• Between 1970 and 2003, the hospital lost funding
  • Currently– a third of the campus is still a mental health facility, another third is run by Homeland Security, and the other third is being demolished and turned into apartments

Read a full history of it here.

It’s future lays in uncertainity.

Without a digital space for this, the history of the hospital may as well be thrown into the Anacostia. The same can be said for any abandoned location in Washington D.C.

Also, to note, there is a great deal done already on this hospital, but other locations I want to look at may not be so lucky. In these cases, there just may not be enough information, or I may not be able to share it without some sort of fee to an archive or wherever. The unfortunate part of this project is that it will be an attempt at preserving these places, in so far as my ability to extract and display the information for the public.

I think a great aspect of this project is that is has the ability to be something more than just D.C. based. This is something that can be done anywhere in the U.S. and even across the world. It’s a new way for preserving places that we may not have the ability to physically save (whatever those reasons may be).

Some of the other locations I am looking at for this project include:

  • Capital Stones
  • Foundry Branch Trolley Trestle
  • Columbian Cannon Foundry Ruins
  • C&O Boat Elevator
  • Aqueduct Bridge Abutment
  • Forest Glen Seminary
  • Patowmack Canal
  • Washington’s Underground Tunnels (includes DuPont Underground)
  • Abandoned embassies
Abandoned South Campus of St. Elizabeth’s Hospital
The abandoned stones once used in the Capital Building before they were replaced by the present day marble.
The DuPont Underground is currently now a contemporary art display and comedy theater, but was once an abandoned underground trolley tunnel
This is the abandoned Forrest Glen Seminary, once an Inn and then a girl’s school. Now it has turned into partial apartments, but hosts tours in the abandoned parts.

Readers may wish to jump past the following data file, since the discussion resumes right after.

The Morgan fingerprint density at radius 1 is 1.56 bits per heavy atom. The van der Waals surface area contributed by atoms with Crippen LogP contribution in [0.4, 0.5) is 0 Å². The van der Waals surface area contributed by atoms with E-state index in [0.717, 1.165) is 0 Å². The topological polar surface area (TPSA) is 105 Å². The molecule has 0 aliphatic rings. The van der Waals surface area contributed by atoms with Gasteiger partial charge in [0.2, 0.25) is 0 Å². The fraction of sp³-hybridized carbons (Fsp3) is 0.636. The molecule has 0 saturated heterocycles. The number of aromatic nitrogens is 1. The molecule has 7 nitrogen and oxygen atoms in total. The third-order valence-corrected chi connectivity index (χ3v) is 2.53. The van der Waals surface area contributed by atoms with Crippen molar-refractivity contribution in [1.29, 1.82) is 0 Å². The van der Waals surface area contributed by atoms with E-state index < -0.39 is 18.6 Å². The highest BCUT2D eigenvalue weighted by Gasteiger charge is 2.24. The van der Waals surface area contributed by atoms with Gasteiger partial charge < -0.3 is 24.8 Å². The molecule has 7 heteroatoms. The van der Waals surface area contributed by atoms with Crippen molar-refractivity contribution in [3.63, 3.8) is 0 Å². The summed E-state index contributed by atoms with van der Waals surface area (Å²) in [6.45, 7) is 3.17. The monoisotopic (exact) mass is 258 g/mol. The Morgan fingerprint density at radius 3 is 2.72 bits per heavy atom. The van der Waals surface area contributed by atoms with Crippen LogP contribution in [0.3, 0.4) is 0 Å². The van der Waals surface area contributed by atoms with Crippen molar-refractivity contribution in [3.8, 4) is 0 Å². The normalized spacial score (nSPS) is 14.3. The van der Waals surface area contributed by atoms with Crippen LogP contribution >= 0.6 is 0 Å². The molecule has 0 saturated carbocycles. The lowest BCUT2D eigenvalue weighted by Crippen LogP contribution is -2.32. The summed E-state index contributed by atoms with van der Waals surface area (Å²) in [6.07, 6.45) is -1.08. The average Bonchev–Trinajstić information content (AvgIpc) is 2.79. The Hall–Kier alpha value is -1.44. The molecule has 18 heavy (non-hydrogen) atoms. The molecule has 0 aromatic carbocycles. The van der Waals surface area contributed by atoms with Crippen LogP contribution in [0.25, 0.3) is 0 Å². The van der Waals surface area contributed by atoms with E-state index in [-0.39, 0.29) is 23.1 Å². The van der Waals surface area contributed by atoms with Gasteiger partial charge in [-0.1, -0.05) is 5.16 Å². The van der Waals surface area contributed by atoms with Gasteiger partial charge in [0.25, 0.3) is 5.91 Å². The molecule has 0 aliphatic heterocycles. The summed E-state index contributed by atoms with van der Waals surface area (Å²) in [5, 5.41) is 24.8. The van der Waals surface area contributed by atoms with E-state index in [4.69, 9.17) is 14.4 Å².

(if you know any more locations in the D.C. to check out, let me know down below in the comments!)

One Reply to “Digital Project Proposal: Mapping Abandoned Locations in the Nation’s Capital”

  1. Hi Jane,

    Great pitch for your digital project! I think this is something that is likely to have a lot of interest. I think developing a map of these places and a digital archive of resources related to them could be a great approach. You could well build something like this using StoryMaps, or as a collection on HistoryPin, or as a WordPress site with an embedded Google map in it.

    It may also be worth exploring some of what Atlas Obscura has up for “hidden places” in Washington DC. ( ). Along with that, Joann Hill’s recent book “Secret Washington DC: A Guide to the Weird, Wonderful, and Obscure” might have some places to consider in it.

    As one last thought on this, I think basically everything you have talked about documenting is something that would be eligible to be posted on Wikipedia. So one other approach you could well consider is looking to see how these places and locations are covered on Wikipedia and then create pages there for things that don’t already have pages. That and or you could improve some of those pages. If you did scope the project around improving coverage of these places on Wikipedia that would have the benefit of getting your work directly into a broad audience as opposed to needing to develop a plan for how to publicize and reach out to your potential audience.

    Overall, this is a compelling idea and I think you are very much on the right track.

    Best, Trevor